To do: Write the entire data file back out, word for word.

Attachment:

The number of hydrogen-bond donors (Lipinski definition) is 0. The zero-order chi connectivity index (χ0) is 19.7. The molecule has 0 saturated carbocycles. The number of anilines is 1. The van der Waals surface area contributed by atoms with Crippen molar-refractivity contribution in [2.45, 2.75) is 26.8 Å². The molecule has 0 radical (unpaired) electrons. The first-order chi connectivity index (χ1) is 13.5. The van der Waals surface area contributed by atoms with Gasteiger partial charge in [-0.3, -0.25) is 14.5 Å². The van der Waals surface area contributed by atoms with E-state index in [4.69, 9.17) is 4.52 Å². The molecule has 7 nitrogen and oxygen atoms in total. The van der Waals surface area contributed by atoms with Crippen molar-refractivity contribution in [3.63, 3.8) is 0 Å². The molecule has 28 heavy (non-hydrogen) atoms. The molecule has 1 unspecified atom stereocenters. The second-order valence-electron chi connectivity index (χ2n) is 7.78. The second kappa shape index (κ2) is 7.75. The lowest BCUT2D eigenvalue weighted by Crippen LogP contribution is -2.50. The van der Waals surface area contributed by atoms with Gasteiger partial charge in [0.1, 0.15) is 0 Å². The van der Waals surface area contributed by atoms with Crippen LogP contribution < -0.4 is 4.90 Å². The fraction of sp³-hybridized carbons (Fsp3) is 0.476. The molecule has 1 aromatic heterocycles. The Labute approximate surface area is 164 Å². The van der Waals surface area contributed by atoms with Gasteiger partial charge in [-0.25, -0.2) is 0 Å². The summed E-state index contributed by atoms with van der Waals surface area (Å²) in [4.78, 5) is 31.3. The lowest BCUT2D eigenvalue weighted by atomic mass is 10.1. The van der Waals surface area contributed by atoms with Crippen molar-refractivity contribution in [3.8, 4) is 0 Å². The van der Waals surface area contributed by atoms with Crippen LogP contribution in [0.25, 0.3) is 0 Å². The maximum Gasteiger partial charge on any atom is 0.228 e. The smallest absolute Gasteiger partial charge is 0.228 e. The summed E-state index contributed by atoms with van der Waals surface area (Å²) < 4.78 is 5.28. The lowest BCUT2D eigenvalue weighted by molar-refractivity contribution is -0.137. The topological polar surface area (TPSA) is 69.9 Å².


The number of hydrogen-bond donors (Lipinski definition) is 0. The zero-order chi connectivity index (χ0) is 19.7. The molecule has 0 saturated carbocycles. The number of anilines is 1. The van der Waals surface area contributed by atoms with Crippen molar-refractivity contribution in [2.45, 2.75) is 26.8 Å². The molecule has 0 radical (unpaired) electrons. The first-order chi connectivity index (χ1) is 13.5. The van der Waals surface area contributed by atoms with Gasteiger partial charge in [-0.3, -0.25) is 14.5 Å². The van der Waals surface area contributed by atoms with E-state index in [4.69, 9.17) is 4.52 Å². The molecule has 7 nitrogen and oxygen atoms in total. The van der Waals surface area contributed by atoms with Crippen molar-refractivity contribution in [3.63, 3.8) is 0 Å². The molecule has 28 heavy (non-hydrogen) atoms. The molecule has 1 unspecified atom stereocenters. The second-order valence-electron chi connectivity index (χ2n) is 7.78. The second kappa shape index (κ2) is 7.75. The lowest BCUT2D eigenvalue weighted by Crippen LogP contribution is -2.50. The van der Waals surface area contributed by atoms with Gasteiger partial charge in [0.1, 0.15) is 0 Å². The van der Waals surface area contributed by atoms with Crippen LogP contribution < -0.4 is 4.90 Å². The fraction of sp³-hybridized carbons (Fsp3) is 0.476. The molecule has 1 aromatic heterocycles. The Labute approximate surface area is 164 Å². The van der Waals surface area contributed by atoms with Gasteiger partial charge in [-0.25, -0.2) is 0 Å². The summed E-state index contributed by atoms with van der Waals surface area (Å²) in [4.78, 5) is 31.3. The lowest BCUT2D eigenvalue weighted by atomic mass is 10.1. The van der Waals surface area contributed by atoms with Crippen molar-refractivity contribution in [3.8, 4) is 0 Å². The van der Waals surface area contributed by atoms with Crippen LogP contribution in [0.25, 0.3) is 0 Å². The maximum Gasteiger partial charge on any atom is 0.228 e. The smallest absolute Gasteiger partial charge is 0.228 e. The summed E-state index contributed by atoms with van der Waals surface area (Å²) < 4.78 is 5.28. The lowest BCUT2D eigenvalue weighted by molar-refractivity contribution is -0.137. The topological polar surface area (TPSA) is 69.9 Å².